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Camellia drought stress

Posted by msb4500 GA zone 7 (My Page) on
Wed, Jul 11, 12 at 21:08

I returned from a week long vacation to find my camellia 'Findlandia' had dropped all of its leaves due to the extreme heat and lack of rain. I watered it and we've had a little rain and cooler temps in the last couple of days. The stems are still green when you scratch the surface. Any idea if it will survive and leaf out again? I would appreciate any advice as I am a novice with camellias.


Follow-Up Postings:

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RE: Camellia drought stress

If it were mine, I would cut it back, put shading over it and be sure that it gets adequate water, hope and pray.


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RE: Camellia drought stress

I would not cut it back! Allow your plant to recover normally....if it will recover. Wait until you actually see some die -back before doing any pruning. I wouldn't try to rig up any extra shade, either.
It's very tough on evergreen plants to defoliate entirely for any reason. They don't have the same energy storage system as deciduous plants. It will take an awful toll on their carbon resourses to put on new leaves, let alone to respond to pruning.

Let's figure out why your plant had such trouble in just one week. Is this a containerized plant? If not, is it very recently planted? What else can you tell us? Where is tbe plant situated?

Camellias can take extreme heat, as long as they are in the right location, have been planted properly, and have adequate moisture. I consider Camellia to be very drought tolerant if well and properly established though in drought conditions and crazy heat they'll suffer.


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RE: Camellia drought stress

I susoect your shrub was already stressed out. Georgia is currently in the same shape that Texas was last Summer. The whole state is in either an extreme or exceptional drought. The shrub can dry out if placed in a location where the dry winds can steal moisture thru the leaves. I planted in the ground, I would advise to water with a hose at least once a week in addition to regular waterings and make sure you maintain lots of mulch (3-4" would be fine) up to the drip line. I would not take any pruning action until the plant leafs out in Spring 2013 and I would not fertilize it again until Spring 2013.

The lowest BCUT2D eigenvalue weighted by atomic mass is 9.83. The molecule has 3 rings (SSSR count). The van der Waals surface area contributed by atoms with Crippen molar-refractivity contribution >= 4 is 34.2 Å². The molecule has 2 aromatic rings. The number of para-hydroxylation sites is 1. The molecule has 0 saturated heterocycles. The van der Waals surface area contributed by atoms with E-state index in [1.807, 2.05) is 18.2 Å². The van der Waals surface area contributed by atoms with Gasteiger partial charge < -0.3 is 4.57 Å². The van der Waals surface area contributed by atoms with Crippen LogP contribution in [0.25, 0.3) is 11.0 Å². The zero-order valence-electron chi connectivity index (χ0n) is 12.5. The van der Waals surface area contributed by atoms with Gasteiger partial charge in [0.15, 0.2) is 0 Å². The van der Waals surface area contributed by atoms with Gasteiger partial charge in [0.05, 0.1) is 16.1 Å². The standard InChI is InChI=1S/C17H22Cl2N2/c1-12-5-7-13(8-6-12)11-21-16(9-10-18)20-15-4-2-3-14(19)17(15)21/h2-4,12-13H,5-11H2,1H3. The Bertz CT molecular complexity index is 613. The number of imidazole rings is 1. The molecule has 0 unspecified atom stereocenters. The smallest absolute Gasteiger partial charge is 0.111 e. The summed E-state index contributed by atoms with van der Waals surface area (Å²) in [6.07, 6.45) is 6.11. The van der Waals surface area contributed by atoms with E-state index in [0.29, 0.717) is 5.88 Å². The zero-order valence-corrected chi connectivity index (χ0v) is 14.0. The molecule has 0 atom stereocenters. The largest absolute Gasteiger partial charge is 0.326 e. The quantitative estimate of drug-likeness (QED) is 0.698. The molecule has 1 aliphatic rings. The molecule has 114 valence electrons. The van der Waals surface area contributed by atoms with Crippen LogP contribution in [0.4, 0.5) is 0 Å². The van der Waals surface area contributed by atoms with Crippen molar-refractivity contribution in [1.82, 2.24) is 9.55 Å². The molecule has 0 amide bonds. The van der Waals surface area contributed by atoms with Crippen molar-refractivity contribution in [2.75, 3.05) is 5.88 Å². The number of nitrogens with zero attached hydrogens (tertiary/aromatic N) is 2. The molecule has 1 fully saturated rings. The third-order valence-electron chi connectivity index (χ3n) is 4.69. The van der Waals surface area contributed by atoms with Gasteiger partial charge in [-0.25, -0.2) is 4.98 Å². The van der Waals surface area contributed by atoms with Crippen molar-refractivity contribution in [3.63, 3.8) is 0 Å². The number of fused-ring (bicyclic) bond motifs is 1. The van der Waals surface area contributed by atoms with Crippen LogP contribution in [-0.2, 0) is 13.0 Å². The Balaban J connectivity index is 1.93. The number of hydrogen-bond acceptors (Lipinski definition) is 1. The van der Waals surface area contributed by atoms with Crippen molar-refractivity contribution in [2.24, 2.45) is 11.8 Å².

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RE: Camellia drought stress

Thanks for all of your responses. Here is the background info: My camellia was planted in December 2011 under a couple of mature sweet gum trees on the north side of my property. It receives a couple of hours of filtered morning sun and it is in dense shade the rest of the day. It is also mulched well with pine straw. I have 6 different varieties of camellias in my woodland area but the 'Finlandia' is the only one that reacted so dramatically to the 100 + temperatures we experienced last week. I watered all of my plants fairly well before I left town, but at the time I had no idea Georgia was about to be hit with a terrible heat wave coupled with no rain. I'm sure the nearby trees took any moisture away from the camellia, although I don't know why the other camellias didn't react the same way. I plan to keep it watered (trying not to overwater it) and hope it will leaf out again.


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RE: Camellia drought stress

Keep us informed, if you remember. There's going to be a lot of recovery stories in the coming months.


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RE: Camellia drought stress

Sorry, I only gave info to you that has worked time and again for me and others. I'm only an amateur, but what works, works. I won't relay info again. Thanks


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RE: Camellia drought stress

Despite my best effort to revive my camellia 'Finlandia' it never recovered.


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RE: Camellia drought stress

Despite my best effort to revive my camellia 'Finlandia' it never recovered.


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RE: Camellia drought stress

Sorry to hear about that. The drought has been quite bad. I have one shrub in life support too while another one about 20' away is doing fine. And both get water from an automatic system. Was your sprinkler off while on vacation?


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